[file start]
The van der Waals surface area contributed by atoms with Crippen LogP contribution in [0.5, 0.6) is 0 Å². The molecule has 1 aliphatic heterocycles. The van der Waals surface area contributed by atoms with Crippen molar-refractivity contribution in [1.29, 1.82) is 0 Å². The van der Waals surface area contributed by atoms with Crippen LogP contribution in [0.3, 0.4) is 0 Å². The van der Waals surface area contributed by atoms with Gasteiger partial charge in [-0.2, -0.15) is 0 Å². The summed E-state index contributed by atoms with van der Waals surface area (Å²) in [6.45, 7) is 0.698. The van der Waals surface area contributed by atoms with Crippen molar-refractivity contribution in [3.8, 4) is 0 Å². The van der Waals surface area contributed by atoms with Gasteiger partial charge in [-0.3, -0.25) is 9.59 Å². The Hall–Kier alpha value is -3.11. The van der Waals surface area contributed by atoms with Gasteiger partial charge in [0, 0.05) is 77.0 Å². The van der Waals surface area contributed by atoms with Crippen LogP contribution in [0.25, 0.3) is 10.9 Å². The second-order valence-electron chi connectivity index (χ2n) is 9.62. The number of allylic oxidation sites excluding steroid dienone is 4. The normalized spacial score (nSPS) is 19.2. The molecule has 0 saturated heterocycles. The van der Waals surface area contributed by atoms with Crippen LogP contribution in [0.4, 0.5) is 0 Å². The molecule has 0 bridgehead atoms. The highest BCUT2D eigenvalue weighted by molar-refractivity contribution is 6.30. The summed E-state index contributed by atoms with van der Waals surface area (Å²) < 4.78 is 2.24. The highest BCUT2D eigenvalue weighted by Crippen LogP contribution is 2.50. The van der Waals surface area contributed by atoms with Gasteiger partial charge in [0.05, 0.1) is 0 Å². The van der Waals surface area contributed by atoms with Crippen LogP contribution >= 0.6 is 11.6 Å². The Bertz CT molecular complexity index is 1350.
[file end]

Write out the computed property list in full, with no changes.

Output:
The van der Waals surface area contributed by atoms with Crippen LogP contribution in [0.5, 0.6) is 0 Å². The molecule has 1 aliphatic heterocycles. The van der Waals surface area contributed by atoms with Crippen molar-refractivity contribution in [1.29, 1.82) is 0 Å². The van der Waals surface area contributed by atoms with Crippen LogP contribution in [0.3, 0.4) is 0 Å². The van der Waals surface area contributed by atoms with Gasteiger partial charge in [-0.2, -0.15) is 0 Å². The summed E-state index contributed by atoms with van der Waals surface area (Å²) in [6.45, 7) is 0.698. The van der Waals surface area contributed by atoms with Crippen molar-refractivity contribution in [3.8, 4) is 0 Å². The van der Waals surface area contributed by atoms with Gasteiger partial charge in [-0.3, -0.25) is 9.59 Å². The Hall–Kier alpha value is -3.11. The van der Waals surface area contributed by atoms with Gasteiger partial charge in [0, 0.05) is 77.0 Å². The van der Waals surface area contributed by atoms with Crippen LogP contribution in [0.25, 0.3) is 10.9 Å². The second-order valence-electron chi connectivity index (χ2n) is 9.62. The number of allylic oxidation sites excluding steroid dienone is 4. The normalized spacial score (nSPS) is 19.2. The molecule has 0 saturated heterocycles. The van der Waals surface area contributed by atoms with Crippen LogP contribution in [0.4, 0.5) is 0 Å². The molecule has 0 bridgehead atoms. The highest BCUT2D eigenvalue weighted by molar-refractivity contribution is 6.30. The summed E-state index contributed by atoms with van der Waals surface area (Å²) < 4.78 is 2.24. The highest BCUT2D eigenvalue weighted by Crippen LogP contribution is 2.50. The van der Waals surface area contributed by atoms with Gasteiger partial charge in [0.05, 0.1) is 0 Å². The van der Waals surface area contributed by atoms with Crippen LogP contribution >= 0.6 is 11.6 Å². The Bertz CT molecular complexity index is 1350.